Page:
Slaughter Votes for More Research to Help Great Lakes

March 2010

Congresswoman Louise Slaughter (NY-28) voted to support new research projects that will help address the problem of harmful algae blooms. The bill, which was approved overwhelmingly, authorizes $41 million annually to research the harmful effects of algal blooms, which affect waterways across the United States, including the Great Lakes.

“The Great Lakes represent 20 percent of the world’s fresh water supply, and are critical to the economies of Niagara Falls, Buffalo, and Rochester,” said Slaughter. “Our beaches are often closed when algae accumulates and decays causing bacteria growth and foul odors. This legislation will help us address this problem so that families can safely use our beaches and our communities can better leverage this natural resource.”

Harmful algal blooms and hypoxia cost the American seafood and tourism industries alone approximately $82 million annually, up from $50 million in 2004. The Act reauthorizes funding for research into the causes and potential solutions for the blooms, and creates a National Harmful Algal Bloom and Hypoxia Program to reduce the effects of the problem.

In Rochester, these types of efforts will be critical in helping to address and eliminate the overabundance of algae that decays and accumulates in Charlotte at Ontario Beach Park. Algae is a persistent problem in Lake Ontario, and particularly at Monroe County’s primary public beach in Charlotte. Often the high levels of decaying algae and associated bacterial growth cause the County Health Department to have to close the beach to swimmers, shortening the already brief swimming season. Moreover the odor produced by the algae is an impediment to increased recreational and commercial development in the waterfront area. Often families are less likely to attend summer concerts, have family picnics, or enjoy recreational activities like beach volleyball leagues because of the foul odors produced when the algae accumulates and decays.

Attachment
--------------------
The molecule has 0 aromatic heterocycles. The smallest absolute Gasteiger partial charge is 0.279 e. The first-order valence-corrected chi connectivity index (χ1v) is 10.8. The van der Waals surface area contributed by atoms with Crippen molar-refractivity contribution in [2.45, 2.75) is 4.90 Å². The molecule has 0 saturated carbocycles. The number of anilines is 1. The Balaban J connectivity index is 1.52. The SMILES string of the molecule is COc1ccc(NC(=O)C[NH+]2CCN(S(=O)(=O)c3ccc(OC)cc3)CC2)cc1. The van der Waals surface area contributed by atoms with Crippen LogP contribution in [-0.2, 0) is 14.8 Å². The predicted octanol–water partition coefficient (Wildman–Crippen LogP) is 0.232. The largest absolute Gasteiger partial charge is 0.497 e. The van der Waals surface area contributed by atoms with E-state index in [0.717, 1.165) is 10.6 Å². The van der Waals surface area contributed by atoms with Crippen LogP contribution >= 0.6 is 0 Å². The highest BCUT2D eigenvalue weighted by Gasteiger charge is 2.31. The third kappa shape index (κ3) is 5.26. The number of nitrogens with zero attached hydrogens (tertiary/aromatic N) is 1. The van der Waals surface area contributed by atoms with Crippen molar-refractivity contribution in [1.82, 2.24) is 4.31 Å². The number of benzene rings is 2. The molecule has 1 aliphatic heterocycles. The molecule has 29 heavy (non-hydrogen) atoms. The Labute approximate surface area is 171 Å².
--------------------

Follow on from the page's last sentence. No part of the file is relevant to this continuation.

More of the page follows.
In Buffalo, SUNY Buffalo has already participated in research of the blooms’ effect on the Great Lakes, where they have been responsible for the closure of beaches, death of wildlife and contamination of drinking water supplies.

Slaughter is a co-chair of the Congressional Great Lakes Task Force. On March 5, Slaughter introduced H.R. 4755 the Great Lakes Ecosystem Protection Act. This bipartisan legislation will build upon President Obama’s Great Lakes Restoration Initiative by authorizing an annual funding level of $475 million for FY10-FY14. The legislation aims to address the following areas of concern to Great Lakes health: toxic substances, invasive species, near source health, nonpoint source pollution, habitat restoration, and wildlife preservation.

Her legislation was introduced in conjunction with her fellow co-chairs Reps. Vernon J. Ehlers, (D-MI), John Dingell (D-MI), and Mark Kirk (R-IL). It already has support in the Senate.

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